Holzer, P.

P. St.J. Russell, P. Holzer, W. Chang, A. Abdolvand, J. C. Travers, Nat. Photonics 8, 278 (2014).
[Crossref]

Joly, N. Y.

Katsuragawa, M.

J. Q. Liang, M. Katsuragawa, F. L. Kien, K. Hakuta, Phys. Rev. Lett. 85, 2474 (2000).
[Crossref]

Kien, F. L.

J. Q. Liang, M. Katsuragawa, F. L. Kien, K. Hakuta, Phys. Rev. Lett. 85, 2474 (2000).
[Crossref]

Korn, G.

A. Nazarkin, G. Korn, M. Wittmann, T. Elsaesser, Phys. Rev. Lett. 83, 2560 (1999).
[Crossref]

Liang, J. Q.

J. Q. Liang, M. Katsuragawa, F. L. Kien, K. Hakuta, Phys. Rev. Lett. 85, 2474 (2000).
[Crossref]

Marangos, J. P.

S. Baker, I. A. Walmsley, J. W. G. Tisch, J. P. Marangos, Nat. Photonics 5, 664 (2011).
[Crossref]

Nazarkin, A.

A. Nazarkin, G. Korn, M. Wittmann, T. Elsaesser, Phys. Rev. Lett. 83, 2560 (1999).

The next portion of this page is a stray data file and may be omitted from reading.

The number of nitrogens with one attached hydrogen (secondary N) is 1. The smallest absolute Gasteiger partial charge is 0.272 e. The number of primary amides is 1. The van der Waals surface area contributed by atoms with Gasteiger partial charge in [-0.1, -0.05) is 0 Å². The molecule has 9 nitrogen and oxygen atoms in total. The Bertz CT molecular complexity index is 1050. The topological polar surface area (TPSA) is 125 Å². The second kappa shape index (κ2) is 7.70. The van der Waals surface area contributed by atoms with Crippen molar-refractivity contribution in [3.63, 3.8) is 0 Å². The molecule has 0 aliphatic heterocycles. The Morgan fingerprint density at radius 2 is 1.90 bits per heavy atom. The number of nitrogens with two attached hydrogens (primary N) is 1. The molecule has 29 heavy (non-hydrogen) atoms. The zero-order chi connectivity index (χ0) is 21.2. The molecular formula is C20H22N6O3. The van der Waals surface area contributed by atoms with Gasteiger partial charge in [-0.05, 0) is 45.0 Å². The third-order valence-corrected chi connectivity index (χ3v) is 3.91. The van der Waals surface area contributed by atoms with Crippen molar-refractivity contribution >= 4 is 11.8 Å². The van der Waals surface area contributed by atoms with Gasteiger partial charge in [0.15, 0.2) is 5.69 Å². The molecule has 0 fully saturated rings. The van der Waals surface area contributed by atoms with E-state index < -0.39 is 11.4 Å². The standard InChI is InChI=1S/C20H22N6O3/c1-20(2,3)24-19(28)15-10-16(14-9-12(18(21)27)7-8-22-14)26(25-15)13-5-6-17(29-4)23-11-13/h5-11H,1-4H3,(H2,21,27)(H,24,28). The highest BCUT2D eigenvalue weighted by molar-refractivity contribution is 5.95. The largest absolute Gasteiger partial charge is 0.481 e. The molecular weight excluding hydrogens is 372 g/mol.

[Crossref]

Novoa, D.

Piel, J.

Ramachandran, S.

Raymer, M. G.

M. G. Raymer, I. A. Walmsley, Progress in Optics, E. Wolf, ed. (Elsevier, 1990), p. 181.

Riedle, E.

Rishøj, L.

Russell, P. St.J.

Sokolov, A. V.

S. E. Harris, A. V. Sokolov, Phys. Rev. Lett. 81, 2894 (1998).
[Crossref]

Steinvurzel, P.

Tai, B.

Tisch, J. W. G.

S. Baker, I. A. Walmsley, J. W. G. Tisch, J. P. Marangos, Nat. Photonics 5, 664 (2011).
[Crossref]

Trabold, B. M.

Travers, J. C.

P. St.J. Russell, P. Holzer, W. Chang, A. Abdolvand, J. C. Travers, Nat. Photonics 8, 278 (2014).
[Crossref]

Walmsley, I. A.

S. Baker, I. A. Walmsley, J. W. G. Tisch, J. P. Marangos, Nat. Photonics 5, 664 (2011).
[Crossref]

M. G. Raymer, I. A. Walmsley, Progress in Optics, E. Wolf, ed. (Elsevier, 1990), p. 181.